When initializing an array, you do not have to set the dimension of the array. You can just start initializing the members by their index. When you finish, the compiler would figure out the number of members in the array. After initializing the array, you do not have to access all of its members, you can just retrieve the values of those you need. Our SquareRoot array consists of 7 members, using the following program, you can display the values of less than 7 members:

#using <mscorlib.dll>
using namespace System;

int main()
{
    // Initializing the whole array
    double SquareRoot[] = {6.480, 8.306, 2.645, 20.149, 25.729, 3.00, 1.73};

    // Displaying the values of members of the array
    Console::WriteLine("Square Roots");
    for(int n = 0; n < 4; n++)
	Console::WriteLine("Root {0} = {1}", (n+1).ToString(), SquareRoot[n].ToString());

    Console::WriteLine();
    return 0;
}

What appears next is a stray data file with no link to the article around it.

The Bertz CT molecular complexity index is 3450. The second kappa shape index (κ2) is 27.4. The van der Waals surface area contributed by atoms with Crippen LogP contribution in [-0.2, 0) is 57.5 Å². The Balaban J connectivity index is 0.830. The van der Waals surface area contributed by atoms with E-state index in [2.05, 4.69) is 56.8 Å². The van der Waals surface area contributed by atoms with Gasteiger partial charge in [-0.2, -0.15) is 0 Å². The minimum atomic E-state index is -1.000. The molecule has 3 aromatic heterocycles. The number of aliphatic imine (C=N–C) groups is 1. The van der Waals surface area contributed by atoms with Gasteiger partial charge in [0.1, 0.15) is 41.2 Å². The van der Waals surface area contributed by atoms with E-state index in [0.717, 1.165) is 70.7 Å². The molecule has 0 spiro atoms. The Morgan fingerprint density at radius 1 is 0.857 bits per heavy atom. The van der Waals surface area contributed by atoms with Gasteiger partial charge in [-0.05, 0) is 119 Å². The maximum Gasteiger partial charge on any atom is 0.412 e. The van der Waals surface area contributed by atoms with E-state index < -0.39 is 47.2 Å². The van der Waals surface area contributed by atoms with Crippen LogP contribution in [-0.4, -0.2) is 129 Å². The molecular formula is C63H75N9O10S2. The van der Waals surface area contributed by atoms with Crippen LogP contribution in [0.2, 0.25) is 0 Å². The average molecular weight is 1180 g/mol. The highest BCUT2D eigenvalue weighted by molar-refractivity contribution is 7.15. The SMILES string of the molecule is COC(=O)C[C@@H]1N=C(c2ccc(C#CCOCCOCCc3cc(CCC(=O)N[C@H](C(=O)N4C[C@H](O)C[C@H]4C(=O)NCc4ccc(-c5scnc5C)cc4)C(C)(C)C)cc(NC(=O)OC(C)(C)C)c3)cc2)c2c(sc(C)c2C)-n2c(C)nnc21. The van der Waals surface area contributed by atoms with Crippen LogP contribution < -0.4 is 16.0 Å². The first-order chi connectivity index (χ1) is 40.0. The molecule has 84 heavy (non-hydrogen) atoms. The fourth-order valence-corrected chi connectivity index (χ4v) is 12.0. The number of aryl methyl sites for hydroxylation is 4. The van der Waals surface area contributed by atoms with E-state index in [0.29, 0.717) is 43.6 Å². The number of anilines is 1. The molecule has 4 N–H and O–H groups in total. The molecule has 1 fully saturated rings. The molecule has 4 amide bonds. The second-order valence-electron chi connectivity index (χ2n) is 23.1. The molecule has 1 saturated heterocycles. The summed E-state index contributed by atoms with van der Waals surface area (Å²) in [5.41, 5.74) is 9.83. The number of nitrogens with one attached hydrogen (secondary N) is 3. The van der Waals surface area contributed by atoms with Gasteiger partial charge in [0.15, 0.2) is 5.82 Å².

This would produce:

Square Roots
Root 1 = 6.48
Root 2 = 8.306
Root 3 = 2.645
Root 4 = 20.149

Press any key to continue...

Notice that although our array is made of 7 members, we asked the compiler to display only 4 of their values.

You should always know the dimension of an array or at least have an approximate view of the number of its members. When accessing the members of an array, if you request values of members that are not of the group, the compiler would provide garbage values. Our SquareRoot array has 7 members. If you try to access more than 7 members, the result would be unpredictable:

#using <mscorlib.dll>
using namespace System;

int main()
{
    // Initializing the whole array
    double SquareRoot[] = {6.480, 8.306, 2.645, 20.149, 25.729, 3.00, 1.73};

    // Displaying the values of members of the array
    Console::WriteLine("Square Roots");
    for(int n = 0; n < 12; n++)